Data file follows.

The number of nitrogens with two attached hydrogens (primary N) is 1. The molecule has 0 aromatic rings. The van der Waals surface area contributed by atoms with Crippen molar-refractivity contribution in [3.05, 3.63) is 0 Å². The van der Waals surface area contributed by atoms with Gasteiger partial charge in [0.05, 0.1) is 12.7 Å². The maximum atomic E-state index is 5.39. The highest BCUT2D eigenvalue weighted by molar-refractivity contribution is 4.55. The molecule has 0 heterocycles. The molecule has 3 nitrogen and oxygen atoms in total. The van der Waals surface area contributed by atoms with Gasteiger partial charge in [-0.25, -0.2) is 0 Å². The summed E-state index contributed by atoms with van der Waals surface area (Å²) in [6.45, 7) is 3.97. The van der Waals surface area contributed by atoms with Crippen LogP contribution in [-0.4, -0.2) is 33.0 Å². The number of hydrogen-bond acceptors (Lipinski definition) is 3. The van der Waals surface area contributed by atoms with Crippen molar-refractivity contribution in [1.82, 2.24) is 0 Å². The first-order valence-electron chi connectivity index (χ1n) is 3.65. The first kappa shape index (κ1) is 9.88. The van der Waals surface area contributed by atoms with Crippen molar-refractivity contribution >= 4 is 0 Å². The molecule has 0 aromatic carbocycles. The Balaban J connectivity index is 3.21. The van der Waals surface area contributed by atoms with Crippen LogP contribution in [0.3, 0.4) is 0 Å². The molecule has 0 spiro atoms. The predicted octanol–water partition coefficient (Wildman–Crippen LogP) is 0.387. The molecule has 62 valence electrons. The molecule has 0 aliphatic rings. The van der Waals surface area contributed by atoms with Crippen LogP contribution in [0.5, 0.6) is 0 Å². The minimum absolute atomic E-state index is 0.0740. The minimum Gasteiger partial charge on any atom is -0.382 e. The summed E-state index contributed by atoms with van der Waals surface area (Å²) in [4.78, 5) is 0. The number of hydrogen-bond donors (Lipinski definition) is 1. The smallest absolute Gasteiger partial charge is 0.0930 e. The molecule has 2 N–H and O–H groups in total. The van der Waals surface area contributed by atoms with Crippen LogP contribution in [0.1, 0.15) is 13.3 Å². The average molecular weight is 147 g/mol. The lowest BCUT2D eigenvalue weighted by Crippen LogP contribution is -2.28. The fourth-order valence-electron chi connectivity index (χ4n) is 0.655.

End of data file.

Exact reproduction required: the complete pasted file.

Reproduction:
The number of nitrogens with two attached hydrogens (primary N) is 1. The molecule has 0 aromatic rings. The van der Waals surface area contributed by atoms with Crippen molar-refractivity contribution in [3.05, 3.63) is 0 Å². The van der Waals surface area contributed by atoms with Gasteiger partial charge in [0.05, 0.1) is 12.7 Å². The maximum atomic E-state index is 5.39. The highest BCUT2D eigenvalue weighted by molar-refractivity contribution is 4.55. The molecule has 0 heterocycles. The molecule has 3 nitrogen and oxygen atoms in total. The van der Waals surface area contributed by atoms with Gasteiger partial charge in [-0.25, -0.2) is 0 Å². The summed E-state index contributed by atoms with van der Waals surface area (Å²) in [6.45, 7) is 3.97. The van der Waals surface area contributed by atoms with Crippen LogP contribution in [-0.4, -0.2) is 33.0 Å². The number of hydrogen-bond acceptors (Lipinski definition) is 3. The van der Waals surface area contributed by atoms with Crippen molar-refractivity contribution in [1.82, 2.24) is 0 Å². The first-order valence-electron chi connectivity index (χ1n) is 3.65. The first kappa shape index (κ1) is 9.88. The van der Waals surface area contributed by atoms with Crippen molar-refractivity contribution >= 4 is 0 Å². The molecule has 0 aromatic carbocycles. The Balaban J connectivity index is 3.21. The van der Waals surface area contributed by atoms with Crippen LogP contribution in [0.3, 0.4) is 0 Å². The molecule has 0 spiro atoms. The predicted octanol–water partition coefficient (Wildman–Crippen LogP) is 0.387. The molecule has 62 valence electrons. The molecule has 0 aliphatic rings. The van der Waals surface area contributed by atoms with Crippen LogP contribution in [0.5, 0.6) is 0 Å². The minimum absolute atomic E-state index is 0.0740. The minimum Gasteiger partial charge on any atom is -0.382 e. The summed E-state index contributed by atoms with van der Waals surface area (Å²) in [4.78, 5) is 0. The number of hydrogen-bond donors (Lipinski definition) is 1. The smallest absolute Gasteiger partial charge is 0.0930 e. The molecule has 2 N–H and O–H groups in total. The van der Waals surface area contributed by atoms with Crippen LogP contribution in [0.1, 0.15) is 13.3 Å². The average molecular weight is 147 g/mol. The lowest BCUT2D eigenvalue weighted by Crippen LogP contribution is -2.28. The fourth-order valence-electron chi connectivity index (χ4n) is 0.655.